Fine dining in sneakers
Gorrie Elementary first- and second-graders get a few etiquette tips for fine dining at Bern's Steak House.
By BABITA PERSAUDTimes Staff Writer
© St. Petersburg Times
published March 1, 2002
SOHO -- The first-graders spilled into Bern's Steak House, going everywhere, into the Florentine Room, up the wooden staircase.
"It's plenty red in here," said Zack Scott, 7.
"It's like a haunted house," said another child.
"Hey," said Tony Pizzo, pointing to a statue. "There's half of a guy. . . . And he's naked!"
"Excuse me, children," said Stephanie Mercer, nutrition manager at Gorrie Elementary, who took them on a field trip to Bern's.
Then, she counted: "One, two, three."
The children froze in their tracks. Mouths closed.
"First thing, you should know about coming into a fine dining restaurant?"
"Be quiet," said Janelle Smart, 6, in a soft voice.
And that is how Mrs. Mercer's students, the Discovery Club at Gorrie, learned etiquette Tuesday afternoon.
A leader in the afternoon enrichment program, Mercer had already taken her class to McDonald's, where they toured the kitchen and ate Happy Meals, and Publix, where they learned how to grocery shop and munched on free cookies.
But Mercer wanted to give the children more: the other side of dining.
And so, on Tuesday, 20 first- and second-graders, along with about seven chaperones, stormed Bern's. They toured the kitchen and peered at the live flounder in the fish tank.
And they got a lesson in etiquette in the famed Cameo room.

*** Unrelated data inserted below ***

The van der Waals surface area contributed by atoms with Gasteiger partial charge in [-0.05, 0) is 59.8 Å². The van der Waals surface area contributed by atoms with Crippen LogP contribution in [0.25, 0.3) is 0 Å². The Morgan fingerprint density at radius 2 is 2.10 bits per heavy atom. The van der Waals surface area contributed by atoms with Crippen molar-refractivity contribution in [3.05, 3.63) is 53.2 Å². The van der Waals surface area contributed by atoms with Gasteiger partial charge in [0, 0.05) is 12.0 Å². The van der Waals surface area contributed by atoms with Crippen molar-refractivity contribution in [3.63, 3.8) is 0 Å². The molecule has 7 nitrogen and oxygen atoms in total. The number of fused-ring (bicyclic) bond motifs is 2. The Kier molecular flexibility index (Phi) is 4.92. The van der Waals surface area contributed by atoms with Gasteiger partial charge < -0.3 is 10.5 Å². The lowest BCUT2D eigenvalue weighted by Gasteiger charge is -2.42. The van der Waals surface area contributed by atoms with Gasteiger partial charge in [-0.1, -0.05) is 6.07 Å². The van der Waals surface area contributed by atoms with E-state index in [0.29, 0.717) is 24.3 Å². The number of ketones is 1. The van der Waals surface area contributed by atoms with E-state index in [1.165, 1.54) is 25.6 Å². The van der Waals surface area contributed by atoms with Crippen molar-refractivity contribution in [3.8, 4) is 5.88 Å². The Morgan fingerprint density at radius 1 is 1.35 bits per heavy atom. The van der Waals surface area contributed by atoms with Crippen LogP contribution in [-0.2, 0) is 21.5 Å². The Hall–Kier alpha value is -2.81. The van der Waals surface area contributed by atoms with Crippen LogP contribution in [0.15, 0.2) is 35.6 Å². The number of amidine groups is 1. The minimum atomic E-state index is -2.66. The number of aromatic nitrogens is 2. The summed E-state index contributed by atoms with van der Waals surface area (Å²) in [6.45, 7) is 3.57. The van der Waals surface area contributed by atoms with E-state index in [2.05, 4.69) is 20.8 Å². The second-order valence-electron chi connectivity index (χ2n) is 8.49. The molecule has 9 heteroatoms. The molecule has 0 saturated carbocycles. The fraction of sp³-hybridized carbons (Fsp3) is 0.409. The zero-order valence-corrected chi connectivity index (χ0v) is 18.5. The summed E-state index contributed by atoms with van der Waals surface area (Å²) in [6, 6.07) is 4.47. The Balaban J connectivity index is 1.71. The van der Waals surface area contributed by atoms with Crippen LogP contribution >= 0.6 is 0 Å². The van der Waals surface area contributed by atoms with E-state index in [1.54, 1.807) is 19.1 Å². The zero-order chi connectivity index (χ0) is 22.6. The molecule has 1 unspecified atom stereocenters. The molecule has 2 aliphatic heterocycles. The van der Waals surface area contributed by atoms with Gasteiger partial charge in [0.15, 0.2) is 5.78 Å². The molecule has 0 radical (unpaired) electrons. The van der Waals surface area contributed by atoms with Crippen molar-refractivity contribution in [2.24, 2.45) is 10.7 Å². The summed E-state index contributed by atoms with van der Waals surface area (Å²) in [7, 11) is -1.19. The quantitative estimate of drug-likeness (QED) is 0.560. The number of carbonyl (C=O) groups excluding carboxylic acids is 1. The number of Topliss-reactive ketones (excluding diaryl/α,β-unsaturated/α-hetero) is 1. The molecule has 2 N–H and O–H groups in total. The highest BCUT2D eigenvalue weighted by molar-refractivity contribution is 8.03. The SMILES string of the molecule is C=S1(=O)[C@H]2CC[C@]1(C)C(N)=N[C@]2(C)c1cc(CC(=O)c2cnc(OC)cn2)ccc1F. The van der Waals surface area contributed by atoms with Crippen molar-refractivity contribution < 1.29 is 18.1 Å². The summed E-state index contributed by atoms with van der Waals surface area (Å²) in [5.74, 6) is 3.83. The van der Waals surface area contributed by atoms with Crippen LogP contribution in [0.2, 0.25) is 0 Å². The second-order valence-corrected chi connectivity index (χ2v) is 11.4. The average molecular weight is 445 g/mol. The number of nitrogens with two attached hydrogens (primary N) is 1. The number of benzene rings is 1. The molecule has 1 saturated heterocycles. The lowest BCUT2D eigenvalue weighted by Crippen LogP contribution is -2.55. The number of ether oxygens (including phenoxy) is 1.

Red on the walls, statues glaring down, senior waiter James Braswell held up a teaspoon. Then a soup spoon.
The children fumbled with the silverware.
"The salad fork is the smaller one," said Braswell, who has worked at Bern's for 10 years. "This is a dinner fork."
He told the children how to turn the fork over when finished eating.
And he told them about fine dining menus.
"We have caviar."
The kids looked puzzled.
"Fish eggs," said Braswell.
"Eeeewww," they said.
The children learned about all the famous people who have dined at Bern's.
"George W. Bush," said Braswell.
"Wow," said the children.
"John Travolta," Braswell added.
Another puzzled look.
"Do you know who John Travolta is?"
"I do," said a mom.
The children didn't eat at Bern's. But they did each receive a chocolate macaroon cookie, which they ate kid-style, with two hands.
"These are too good," said Lauren Lopez, 6.
Reporter Babita Persaud can be reached at 226-3322 or email@example.com.
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